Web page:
Dangerous Foods

Dog Food – Dog Chow – Bad Dog Foods

 

Human foods are produced for human consumption. Feeding your dog human food, does come with consequences.

 

Prevention
  • Some human foods can cause serious illness … even death in dogs.
  • Dogs should not be given human food unless recommended or approved by your veterinarian.
  • If you suspect your dog has eaten a dangerous food, contact your veterinarian immediately.

 

What you need to know about human foods, that are dangerous for your dog?

There are many types of human foods that are dangerous to dogs. These foods may seem tasty to our dogs, but can prove deadly if eaten. Sometimes, it can be very tempting to offer your dog food from the table, but dogs should not be given human foods unless recommended or approved by your veterinarian.

If you suspect your dog may has consumed a dangerous food, contact your veterinarian immediately. In many cases, early recognition and treatment are critical.

 

Xylitol

Xylitol is an artificial sweetener found in products such as gum, candy, mints, toothpaste, and mouthwash. Xylitol is harmful to dogs because it causes a sudden release of insulin in the body that leads to hypoglycemia (low blood sugar). Xylitol can also cause liver damage in dogs. Within about 20 to 30 minutes after eating, the dog may begin to vomit, be lethargic or tired, and / or start to become uncoordinated. However, some signs of toxicity can also be delayed for several hours.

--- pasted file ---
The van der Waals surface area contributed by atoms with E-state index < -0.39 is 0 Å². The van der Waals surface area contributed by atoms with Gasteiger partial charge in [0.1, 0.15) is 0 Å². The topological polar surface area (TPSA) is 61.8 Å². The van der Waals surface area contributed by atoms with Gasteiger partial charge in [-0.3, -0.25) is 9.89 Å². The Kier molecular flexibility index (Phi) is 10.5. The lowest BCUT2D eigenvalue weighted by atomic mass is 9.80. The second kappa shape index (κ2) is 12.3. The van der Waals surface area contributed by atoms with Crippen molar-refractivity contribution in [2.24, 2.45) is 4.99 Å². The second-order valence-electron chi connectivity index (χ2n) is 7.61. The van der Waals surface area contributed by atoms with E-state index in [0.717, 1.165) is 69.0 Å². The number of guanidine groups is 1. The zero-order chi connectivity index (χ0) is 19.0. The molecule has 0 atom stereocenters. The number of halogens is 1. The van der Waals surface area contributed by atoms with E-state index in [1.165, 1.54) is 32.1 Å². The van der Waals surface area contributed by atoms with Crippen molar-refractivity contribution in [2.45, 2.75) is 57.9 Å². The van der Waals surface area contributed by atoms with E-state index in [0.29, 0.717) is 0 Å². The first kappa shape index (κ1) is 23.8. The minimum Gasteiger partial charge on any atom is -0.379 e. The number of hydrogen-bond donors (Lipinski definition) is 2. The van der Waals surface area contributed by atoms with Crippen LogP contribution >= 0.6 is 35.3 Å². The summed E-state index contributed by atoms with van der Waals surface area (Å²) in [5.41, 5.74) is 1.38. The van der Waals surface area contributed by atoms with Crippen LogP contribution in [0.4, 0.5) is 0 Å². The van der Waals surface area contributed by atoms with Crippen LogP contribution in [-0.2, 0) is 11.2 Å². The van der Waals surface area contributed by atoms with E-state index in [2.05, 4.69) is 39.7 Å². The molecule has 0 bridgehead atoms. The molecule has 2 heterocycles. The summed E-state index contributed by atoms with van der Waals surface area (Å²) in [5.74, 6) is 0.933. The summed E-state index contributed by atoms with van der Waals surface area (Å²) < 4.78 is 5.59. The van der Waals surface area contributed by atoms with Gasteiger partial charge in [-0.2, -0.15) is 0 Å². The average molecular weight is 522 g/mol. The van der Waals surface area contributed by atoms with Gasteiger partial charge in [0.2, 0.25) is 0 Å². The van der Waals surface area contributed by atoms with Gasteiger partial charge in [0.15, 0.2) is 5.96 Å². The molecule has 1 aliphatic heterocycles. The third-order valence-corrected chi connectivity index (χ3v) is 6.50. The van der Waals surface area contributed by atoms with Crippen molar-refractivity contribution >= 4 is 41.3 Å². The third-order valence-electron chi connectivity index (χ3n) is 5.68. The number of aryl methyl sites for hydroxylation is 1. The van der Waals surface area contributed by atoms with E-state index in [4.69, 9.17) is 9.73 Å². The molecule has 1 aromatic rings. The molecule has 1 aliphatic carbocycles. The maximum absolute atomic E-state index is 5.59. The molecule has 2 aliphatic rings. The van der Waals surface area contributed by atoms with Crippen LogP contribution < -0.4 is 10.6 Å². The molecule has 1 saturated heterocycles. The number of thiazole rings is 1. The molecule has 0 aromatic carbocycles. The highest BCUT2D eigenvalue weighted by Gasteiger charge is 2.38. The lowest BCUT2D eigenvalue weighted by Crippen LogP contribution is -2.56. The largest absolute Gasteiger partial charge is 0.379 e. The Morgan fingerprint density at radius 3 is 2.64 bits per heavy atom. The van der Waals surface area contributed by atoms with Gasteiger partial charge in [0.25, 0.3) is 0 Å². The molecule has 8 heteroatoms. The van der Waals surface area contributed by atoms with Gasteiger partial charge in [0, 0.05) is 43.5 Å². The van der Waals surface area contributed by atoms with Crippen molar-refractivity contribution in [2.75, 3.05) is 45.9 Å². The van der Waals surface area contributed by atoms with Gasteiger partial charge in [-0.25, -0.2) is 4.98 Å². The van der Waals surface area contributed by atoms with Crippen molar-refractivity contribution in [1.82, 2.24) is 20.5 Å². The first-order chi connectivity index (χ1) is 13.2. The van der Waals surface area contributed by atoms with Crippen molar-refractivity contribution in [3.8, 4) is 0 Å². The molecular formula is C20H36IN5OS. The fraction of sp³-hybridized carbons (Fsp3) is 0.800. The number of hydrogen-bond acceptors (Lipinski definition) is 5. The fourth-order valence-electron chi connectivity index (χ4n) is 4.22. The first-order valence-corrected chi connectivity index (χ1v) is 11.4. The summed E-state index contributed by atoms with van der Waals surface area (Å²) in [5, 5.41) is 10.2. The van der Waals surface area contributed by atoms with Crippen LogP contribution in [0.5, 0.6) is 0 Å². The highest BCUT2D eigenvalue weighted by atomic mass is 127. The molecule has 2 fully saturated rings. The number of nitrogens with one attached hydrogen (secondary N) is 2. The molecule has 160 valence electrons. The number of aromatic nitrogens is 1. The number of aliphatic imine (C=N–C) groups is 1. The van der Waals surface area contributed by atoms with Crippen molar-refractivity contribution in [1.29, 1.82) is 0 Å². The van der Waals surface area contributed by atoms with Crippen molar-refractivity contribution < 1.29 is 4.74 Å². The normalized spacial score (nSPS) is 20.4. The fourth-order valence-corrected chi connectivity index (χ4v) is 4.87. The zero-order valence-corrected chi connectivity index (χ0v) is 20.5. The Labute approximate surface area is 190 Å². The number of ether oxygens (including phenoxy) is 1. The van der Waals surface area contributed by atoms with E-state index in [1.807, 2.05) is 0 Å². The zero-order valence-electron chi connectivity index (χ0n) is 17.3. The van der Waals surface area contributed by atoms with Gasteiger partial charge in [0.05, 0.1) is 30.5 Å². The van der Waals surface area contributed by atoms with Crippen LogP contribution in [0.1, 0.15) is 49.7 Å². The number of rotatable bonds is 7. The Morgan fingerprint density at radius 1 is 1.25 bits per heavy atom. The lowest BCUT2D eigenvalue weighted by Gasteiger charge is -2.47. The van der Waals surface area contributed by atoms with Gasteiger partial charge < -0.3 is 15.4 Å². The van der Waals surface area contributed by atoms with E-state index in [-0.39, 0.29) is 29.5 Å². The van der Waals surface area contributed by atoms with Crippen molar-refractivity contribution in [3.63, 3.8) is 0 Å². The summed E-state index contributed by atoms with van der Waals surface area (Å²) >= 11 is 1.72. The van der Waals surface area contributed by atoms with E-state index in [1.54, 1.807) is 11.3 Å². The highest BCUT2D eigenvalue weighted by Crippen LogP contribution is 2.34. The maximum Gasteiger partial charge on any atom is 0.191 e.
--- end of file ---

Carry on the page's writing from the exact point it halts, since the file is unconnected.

Garlic and Onions

Garlic and onions contain chemicals that damage red blood cells in dogs. Affected red blood cells can rupture or lose their ability to carry oxygen effectively. Cooking these foods, does not reduce their potential for toxicity. Fresh, cooked, and / or powdered garlic and / or onions are commonly found in baby food, which is sometimes given to animals when they are sick, so be sure to read all food labels carefully, before distributing the foods for canine consumption.

 

Macadamia Nuts

Macadamia nuts are common in candies and chocolates. The mechanism of macadamia nut toxicity is not yet fully understood, but clinical signs in dogs include vomiting, depression, joint pain, tremors, weakness and pale gums. Clinical signs can begin to occur within 12 hours of eating macadamia nuts. In some cases, signs can resolve without treatment in 24 to 48 hours, but patient monitoring is highly recommended.

 

Prevention

Many cases of human food toxicity in dogs are accidental. A dog may find and chew on a package of candy or gum, or even steal food from a countertop or table, while counter-surfing. The best way to prevent this, is to keep all food items in closed cabinets or in areas that are inaccessible to your dogs. During the holidays season, this may be particularly difficult, as more candy, chocolate, fruit baskets, as well as many other food items are around. During the holiday seasons, increased vigilance can help prevent your dogs from finding and eating any dangerous foods.

Unfortunately, some cases of food toxicity in dog(s), occur when your dog(s) are given a human food that contain a dangerous component. In general, human food items should not be given to dogs unless recommended or approved by your veterinarian. Children should also be taught to never give candy, gum, or other human food items that could be dangerous, to any dog(s).